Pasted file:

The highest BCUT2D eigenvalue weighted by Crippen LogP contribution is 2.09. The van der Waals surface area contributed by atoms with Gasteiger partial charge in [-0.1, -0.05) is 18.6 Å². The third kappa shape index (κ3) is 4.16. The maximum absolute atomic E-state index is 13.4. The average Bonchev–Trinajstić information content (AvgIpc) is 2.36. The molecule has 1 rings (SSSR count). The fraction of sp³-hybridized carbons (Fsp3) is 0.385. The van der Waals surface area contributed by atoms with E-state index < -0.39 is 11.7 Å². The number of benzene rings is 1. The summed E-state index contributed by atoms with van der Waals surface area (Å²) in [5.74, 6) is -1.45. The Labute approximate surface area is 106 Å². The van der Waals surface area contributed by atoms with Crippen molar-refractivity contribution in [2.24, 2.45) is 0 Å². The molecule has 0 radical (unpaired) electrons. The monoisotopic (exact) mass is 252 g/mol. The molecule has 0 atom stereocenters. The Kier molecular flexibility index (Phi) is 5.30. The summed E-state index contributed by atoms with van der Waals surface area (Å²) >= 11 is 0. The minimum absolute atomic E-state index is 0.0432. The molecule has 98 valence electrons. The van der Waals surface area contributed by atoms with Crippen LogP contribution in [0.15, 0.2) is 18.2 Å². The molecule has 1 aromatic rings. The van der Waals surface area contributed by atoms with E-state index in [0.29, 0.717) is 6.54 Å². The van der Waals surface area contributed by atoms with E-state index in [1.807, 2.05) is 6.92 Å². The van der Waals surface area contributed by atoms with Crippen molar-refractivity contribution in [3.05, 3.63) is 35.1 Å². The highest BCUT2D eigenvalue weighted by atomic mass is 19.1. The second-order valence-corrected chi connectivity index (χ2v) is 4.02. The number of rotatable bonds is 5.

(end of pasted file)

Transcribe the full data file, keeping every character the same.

The highest BCUT2D eigenvalue weighted by Crippen LogP contribution is 2.09. The van der Waals surface area contributed by atoms with Gasteiger partial charge in [-0.1, -0.05) is 18.6 Å². The third kappa shape index (κ3) is 4.16. The maximum absolute atomic E-state index is 13.4. The average Bonchev–Trinajstić information content (AvgIpc) is 2.36. The molecule has 1 rings (SSSR count). The fraction of sp³-hybridized carbons (Fsp3) is 0.385. The van der Waals surface area contributed by atoms with E-state index < -0.39 is 11.7 Å². The number of benzene rings is 1. The summed E-state index contributed by atoms with van der Waals surface area (Å²) in [5.74, 6) is -1.45. The Labute approximate surface area is 106 Å². The van der Waals surface area contributed by atoms with Crippen molar-refractivity contribution in [2.24, 2.45) is 0 Å². The molecule has 0 radical (unpaired) electrons. The monoisotopic (exact) mass is 252 g/mol. The molecule has 0 atom stereocenters. The Kier molecular flexibility index (Phi) is 5.30. The summed E-state index contributed by atoms with van der Waals surface area (Å²) >= 11 is 0. The minimum absolute atomic E-state index is 0.0432. The molecule has 98 valence electrons. The van der Waals surface area contributed by atoms with Crippen LogP contribution in [0.15, 0.2) is 18.2 Å². The molecule has 1 aromatic rings. The van der Waals surface area contributed by atoms with E-state index in [0.29, 0.717) is 6.54 Å². The van der Waals surface area contributed by atoms with E-state index in [1.807, 2.05) is 6.92 Å². The van der Waals surface area contributed by atoms with Crippen molar-refractivity contribution in [3.05, 3.63) is 35.1 Å². The highest BCUT2D eigenvalue weighted by atomic mass is 19.1. The second-order valence-corrected chi connectivity index (χ2v) is 4.02. The number of rotatable bonds is 5.